Saturday, December 10, 2011

Saga - Norman Wisdom

I assembled my first scratch force for Saga last week for a try of the rules in person.  Rummaging through my Carolingians (actually a mixture of figures from all over Europe - and Middle Earth! - between 500 and 1100ad) I was able to assemble enough singly based models for a 4 point warband:

This exposed a couple of points, firstly that my old painting techniques - apply paint, stop - do not look very nice unless masked by being part of an army of 200 models.  And secondly that my choices were compromised by a lack of heavy infantry on single figure stands.  I may need to invest in a handful of new figures and some repainting time for this game.

The next thing one learns in a new game, is generally how to lose at it.  To introduce the rules mark suggested the basic 'Kill the Warlord' scenario, the equivalent in the rules of a straight battle.  We deployed and lined up for action.  I sent my cavalry round the flanks hoping to surround Mark and roll him up.

Mark went straight for the jugular, chancing exhaustion to get his warriors and warlord into contact with mine whilst he was exposed.  The effect of leading a personal charge was such that my commander was soon surrounded instead, and pounded in to the ground.  Game one was over in ten minutes!

We reset and tried round two; this time I revised my plan, placing the warlord with a guard of mounted men; my levies deployed in the spinney to my left, whilst the rest of my troops broke to the right.  In effect I refused the centre with the hope of over extending his lines and using my superior mobility to avoid trouble.

Mark picked one flank then the next to chase, and I was able to use hit and run tactics on the ends of his over-extended lines to some extent.  Even the levy bowmen played a small part in this action, getting off occasional volleys of arrows into the confused Saxons.

Mark regrouped and advanced his men in two groups to the left and right.  Diving back my infantry at heavy loss but faring badly against the levy, who appeared to have created some sort of defensive obstacle in amongst the scrub.

The lesson here is that a well rested force in defensible ground can wear down better troops.  By this stage we had long overrun the number of turns set as a game limit in the rules, but had spent only an hour and a half playing.  Clearly it was going to go down to the bitter end!  Marks Warlord ran himself ragged chasing down my Warlord, who horse game him a serious advantage here.  And in the final conflict a small advantage of numbers allowed my commander to edge a victory.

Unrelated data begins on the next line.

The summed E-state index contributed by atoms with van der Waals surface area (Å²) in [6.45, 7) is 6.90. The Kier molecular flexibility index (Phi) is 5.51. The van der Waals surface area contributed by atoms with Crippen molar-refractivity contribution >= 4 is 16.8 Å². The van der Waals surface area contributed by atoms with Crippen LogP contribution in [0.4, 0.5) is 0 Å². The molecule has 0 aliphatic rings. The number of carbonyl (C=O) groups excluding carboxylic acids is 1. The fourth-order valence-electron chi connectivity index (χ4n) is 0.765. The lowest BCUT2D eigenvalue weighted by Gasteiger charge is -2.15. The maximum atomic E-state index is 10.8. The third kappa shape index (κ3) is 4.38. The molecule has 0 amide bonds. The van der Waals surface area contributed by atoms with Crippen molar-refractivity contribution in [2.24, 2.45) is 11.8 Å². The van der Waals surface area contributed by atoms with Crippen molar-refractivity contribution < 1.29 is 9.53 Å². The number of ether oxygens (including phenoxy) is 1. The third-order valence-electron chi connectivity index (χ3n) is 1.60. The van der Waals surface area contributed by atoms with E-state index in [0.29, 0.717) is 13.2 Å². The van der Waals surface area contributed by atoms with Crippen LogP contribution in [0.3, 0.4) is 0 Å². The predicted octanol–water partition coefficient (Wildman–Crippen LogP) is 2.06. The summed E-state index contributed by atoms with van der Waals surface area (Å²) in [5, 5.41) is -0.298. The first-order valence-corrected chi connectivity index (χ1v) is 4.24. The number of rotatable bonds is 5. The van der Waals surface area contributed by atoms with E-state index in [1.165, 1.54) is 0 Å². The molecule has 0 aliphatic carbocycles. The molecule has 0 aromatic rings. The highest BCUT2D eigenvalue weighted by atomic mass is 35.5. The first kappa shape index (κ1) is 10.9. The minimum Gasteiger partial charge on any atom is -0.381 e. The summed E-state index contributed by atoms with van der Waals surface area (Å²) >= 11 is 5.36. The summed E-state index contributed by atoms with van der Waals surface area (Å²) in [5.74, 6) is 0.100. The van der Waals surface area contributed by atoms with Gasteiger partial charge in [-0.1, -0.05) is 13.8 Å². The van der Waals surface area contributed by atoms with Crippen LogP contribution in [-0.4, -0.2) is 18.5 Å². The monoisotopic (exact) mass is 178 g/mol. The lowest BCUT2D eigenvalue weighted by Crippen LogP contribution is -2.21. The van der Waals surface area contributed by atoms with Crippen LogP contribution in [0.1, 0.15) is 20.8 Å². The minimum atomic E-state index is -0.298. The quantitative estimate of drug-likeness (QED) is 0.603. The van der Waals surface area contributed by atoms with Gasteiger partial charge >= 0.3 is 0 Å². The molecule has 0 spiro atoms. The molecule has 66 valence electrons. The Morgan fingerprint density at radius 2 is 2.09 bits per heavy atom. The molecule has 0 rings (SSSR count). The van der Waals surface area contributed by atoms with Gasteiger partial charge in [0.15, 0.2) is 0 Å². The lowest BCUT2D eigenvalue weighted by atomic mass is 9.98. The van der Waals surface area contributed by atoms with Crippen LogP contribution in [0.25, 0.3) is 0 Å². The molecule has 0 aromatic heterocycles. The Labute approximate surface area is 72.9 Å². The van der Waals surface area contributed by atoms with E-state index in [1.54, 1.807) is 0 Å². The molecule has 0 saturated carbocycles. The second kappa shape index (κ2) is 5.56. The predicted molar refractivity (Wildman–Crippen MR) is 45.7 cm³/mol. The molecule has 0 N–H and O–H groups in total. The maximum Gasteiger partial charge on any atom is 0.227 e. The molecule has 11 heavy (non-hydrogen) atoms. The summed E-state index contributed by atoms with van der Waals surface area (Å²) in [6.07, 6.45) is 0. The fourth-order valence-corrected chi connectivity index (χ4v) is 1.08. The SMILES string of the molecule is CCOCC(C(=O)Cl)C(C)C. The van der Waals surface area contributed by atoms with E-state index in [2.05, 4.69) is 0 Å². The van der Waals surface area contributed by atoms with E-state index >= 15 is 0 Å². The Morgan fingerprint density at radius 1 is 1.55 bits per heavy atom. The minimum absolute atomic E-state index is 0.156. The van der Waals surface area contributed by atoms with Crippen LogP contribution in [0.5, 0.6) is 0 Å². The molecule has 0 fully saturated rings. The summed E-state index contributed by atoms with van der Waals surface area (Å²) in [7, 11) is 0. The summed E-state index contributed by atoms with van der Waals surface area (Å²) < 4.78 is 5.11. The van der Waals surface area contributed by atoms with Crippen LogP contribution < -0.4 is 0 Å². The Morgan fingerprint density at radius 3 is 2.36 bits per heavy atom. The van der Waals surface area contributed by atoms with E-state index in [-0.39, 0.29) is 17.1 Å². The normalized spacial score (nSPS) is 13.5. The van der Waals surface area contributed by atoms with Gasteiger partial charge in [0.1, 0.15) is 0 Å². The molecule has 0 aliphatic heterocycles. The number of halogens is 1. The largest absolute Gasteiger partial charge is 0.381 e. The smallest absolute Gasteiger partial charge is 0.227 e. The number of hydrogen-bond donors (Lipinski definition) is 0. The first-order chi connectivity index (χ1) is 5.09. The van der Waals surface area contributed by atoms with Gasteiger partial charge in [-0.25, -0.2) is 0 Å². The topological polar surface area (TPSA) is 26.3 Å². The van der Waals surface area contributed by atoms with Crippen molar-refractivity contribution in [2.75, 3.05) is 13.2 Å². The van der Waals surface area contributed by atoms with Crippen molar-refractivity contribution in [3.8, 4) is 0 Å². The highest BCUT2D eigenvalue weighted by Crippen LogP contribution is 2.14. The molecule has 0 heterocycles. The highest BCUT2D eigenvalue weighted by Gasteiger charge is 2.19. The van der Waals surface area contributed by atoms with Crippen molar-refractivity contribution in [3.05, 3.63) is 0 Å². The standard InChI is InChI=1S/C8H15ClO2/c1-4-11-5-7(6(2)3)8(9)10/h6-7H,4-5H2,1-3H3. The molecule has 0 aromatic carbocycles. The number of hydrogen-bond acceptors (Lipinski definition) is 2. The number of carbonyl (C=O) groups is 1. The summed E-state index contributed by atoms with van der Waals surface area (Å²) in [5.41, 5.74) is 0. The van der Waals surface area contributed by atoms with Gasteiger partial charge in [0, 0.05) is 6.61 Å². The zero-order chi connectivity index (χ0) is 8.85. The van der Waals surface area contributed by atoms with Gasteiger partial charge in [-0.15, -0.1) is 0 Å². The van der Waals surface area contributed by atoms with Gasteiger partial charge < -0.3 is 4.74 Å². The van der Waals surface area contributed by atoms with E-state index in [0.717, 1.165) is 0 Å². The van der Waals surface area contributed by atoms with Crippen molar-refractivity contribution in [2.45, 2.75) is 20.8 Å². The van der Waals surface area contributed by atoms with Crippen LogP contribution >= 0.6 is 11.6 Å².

Here he taunts all the remaining enemy, from behind the remains of his own force.  Yes, it was that bloody.

A fast paced game where the tactical subtlety is all in the use of your saga dice on the playsheets.  Mark was constantly using his higher initial dice allocation to intimidate my troops in to missing turns, which meant I had at times to commit three of my five dice to one critical unit to ensure it did what was needed.

For my part I was committing dice to increasing the effect of bow fire and cavalry charges, and as these wore Mark down I was less effected by the intimidation and was able to turn the battle.  Still the second round was dependent on my flighty tactics and refusing to fight fair.

A good steep learning curve.


  1. Great report!!! But I'm disappointed, there's no mention of Mr Grimsdale!!

  2. Normans at 4pts is a tough force to use. Especially if you don't have the full six SAGA dice. As you've discovered, a wise Saxon will deprive you of at least one activiation with Intimidation and then you lack the weight to punch through.
    Combo charges with units of knights are where Normans really excell - one to weaken and take the fatigue, then a fresh unit to follow up and finish off - but you need to have the dice to do that.
    At six points they're a much more effective kettle of fish. I don't think I've lost against 4pt Normans (nor won with them) - its much more even at 6 points.
    Paint some more knights!